Of course, it is only debts that are within the jurisdiction of the state that can be thus attached. Whether the situs of a debt for the purpose of attachment is at the domicile or residence of the garnishee or his creditor is a question upon which the authorities are not in accord. In Mooney v. Railway Co., 60 Iowa, 347, 14 N. W. 343, Hannibal, etc., Ry. Co. v. Crane, 102 I1l. 249, 40 Am. Rep. 581, and in some other cases it is held that such debts may be attached wherever legal process may be served upon the garnishee defendant, though the principal defendant and his creditor both reside in another jurisdiction, where the debt was contracted and is payable. The contrary is held in Central Trust Co. v. Railway Co. (C. C.) 68 Fed. 685; Nye v. Liscombe, 21 Pick (Mass.) 263; Gold v. Railway Co., 1 Gray (Mass.) 424; Wright v. Railway Co., 19 Neb. 175, 27 N. W. 90, 56 Am. Rep. 747; Singer v. Fleming, 39 Neb. 679, 686, 58 N. W. 226, 23 L. R. A. 210, 42 Am. St. Rep. 613; Drake v. Railway Co., 69 Mich. 168, 37 N. W. 170, 13 Am. Št. Rep. 382; Railway Co. v. Smith (Miss.) 12 South. 461, 19 L. R. A. 577, and notes, 35 Am. St. Rep. 651.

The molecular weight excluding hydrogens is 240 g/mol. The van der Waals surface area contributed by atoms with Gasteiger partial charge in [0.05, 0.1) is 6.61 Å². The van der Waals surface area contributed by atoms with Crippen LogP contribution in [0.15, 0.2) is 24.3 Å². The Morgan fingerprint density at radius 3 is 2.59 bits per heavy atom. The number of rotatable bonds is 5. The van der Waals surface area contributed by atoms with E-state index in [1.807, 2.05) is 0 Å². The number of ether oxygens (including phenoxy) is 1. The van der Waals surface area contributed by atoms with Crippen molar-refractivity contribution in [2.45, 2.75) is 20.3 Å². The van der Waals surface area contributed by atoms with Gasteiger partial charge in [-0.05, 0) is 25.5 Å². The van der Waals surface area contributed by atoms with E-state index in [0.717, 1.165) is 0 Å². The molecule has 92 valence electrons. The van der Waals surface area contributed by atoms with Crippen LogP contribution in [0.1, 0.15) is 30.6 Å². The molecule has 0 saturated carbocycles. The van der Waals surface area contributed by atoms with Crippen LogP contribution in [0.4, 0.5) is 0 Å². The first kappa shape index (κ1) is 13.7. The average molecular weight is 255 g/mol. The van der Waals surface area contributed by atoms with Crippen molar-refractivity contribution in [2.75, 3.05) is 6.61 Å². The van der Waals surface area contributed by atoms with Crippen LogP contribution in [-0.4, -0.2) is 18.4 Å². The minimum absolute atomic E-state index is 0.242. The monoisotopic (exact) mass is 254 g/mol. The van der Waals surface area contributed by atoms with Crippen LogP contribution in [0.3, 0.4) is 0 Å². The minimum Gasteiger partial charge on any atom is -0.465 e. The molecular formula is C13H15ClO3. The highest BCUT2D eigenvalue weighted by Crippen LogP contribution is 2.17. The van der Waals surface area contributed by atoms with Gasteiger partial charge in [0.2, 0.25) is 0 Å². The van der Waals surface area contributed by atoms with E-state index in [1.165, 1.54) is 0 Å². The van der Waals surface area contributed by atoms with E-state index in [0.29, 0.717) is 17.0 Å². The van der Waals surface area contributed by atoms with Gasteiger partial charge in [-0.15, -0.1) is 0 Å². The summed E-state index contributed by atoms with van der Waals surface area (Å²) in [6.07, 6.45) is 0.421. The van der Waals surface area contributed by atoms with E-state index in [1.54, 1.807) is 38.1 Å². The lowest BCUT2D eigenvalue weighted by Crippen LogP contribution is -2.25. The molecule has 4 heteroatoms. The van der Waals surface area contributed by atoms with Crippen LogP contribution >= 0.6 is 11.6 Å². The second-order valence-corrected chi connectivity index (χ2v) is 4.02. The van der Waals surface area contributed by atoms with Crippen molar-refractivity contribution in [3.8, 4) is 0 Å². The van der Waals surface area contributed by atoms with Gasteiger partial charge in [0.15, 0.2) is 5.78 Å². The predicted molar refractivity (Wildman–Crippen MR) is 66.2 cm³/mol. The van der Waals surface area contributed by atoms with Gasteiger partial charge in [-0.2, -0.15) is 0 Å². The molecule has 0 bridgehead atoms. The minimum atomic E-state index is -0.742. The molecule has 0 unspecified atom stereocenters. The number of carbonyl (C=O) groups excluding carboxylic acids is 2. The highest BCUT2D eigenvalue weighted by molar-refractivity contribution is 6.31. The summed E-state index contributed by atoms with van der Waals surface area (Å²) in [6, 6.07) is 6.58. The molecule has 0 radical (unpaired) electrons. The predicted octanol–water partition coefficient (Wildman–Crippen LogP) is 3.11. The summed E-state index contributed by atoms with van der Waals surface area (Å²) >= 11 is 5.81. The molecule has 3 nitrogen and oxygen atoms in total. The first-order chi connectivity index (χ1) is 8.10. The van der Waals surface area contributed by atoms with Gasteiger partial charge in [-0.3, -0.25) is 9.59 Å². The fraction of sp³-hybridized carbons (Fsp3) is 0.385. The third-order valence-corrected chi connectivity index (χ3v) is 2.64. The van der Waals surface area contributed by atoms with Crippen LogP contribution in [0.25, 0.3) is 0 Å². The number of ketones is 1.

It is not necessary to determine this question in this case, for the defendant's share of the compensation for the carriage of the freight in question is as much a part of interstate commerce, within the meaning of the acts of Congress regulating commerce and as defined by the Supreme Court, as the actual carriage of the property. If a debt due to a nonresident carrier for such transportation upon its own line, when collected by the terminal or final carrier may be thus attached in any state where the cars may go to complete an interstate shipment of property, then the owner of such cars will be compelled to follow them into such state, to there litigate with whomever may be authorized to attach such debt. If this is permissible, owners of cars could not safely permit them to go beyond their own lines, nor could connecting carriers receive them, or collect the cost of the entire shipment, without being drawn into litigation in which they have no interest, and be subject to much inconvenience and expense because thereof. The effect of such proceedings upon interstate transportation is apparent. M. C. Ry. Co. v. M. & L. S. Ry. Co., 1 Ill. App. 399, above. And see Nazro v. Cragin, 3 Dill. 474, Fed. Cas. No. 10,062.
The conclusion, therefore, is, that the cars of the defendant company and the debts, if any, owing it by the several garnishees for its share of the carriage of the interstate shipments in question were not subject to attachment in Iowa, and that such attachment and the several garnishees should be discharged, and it is so ordered.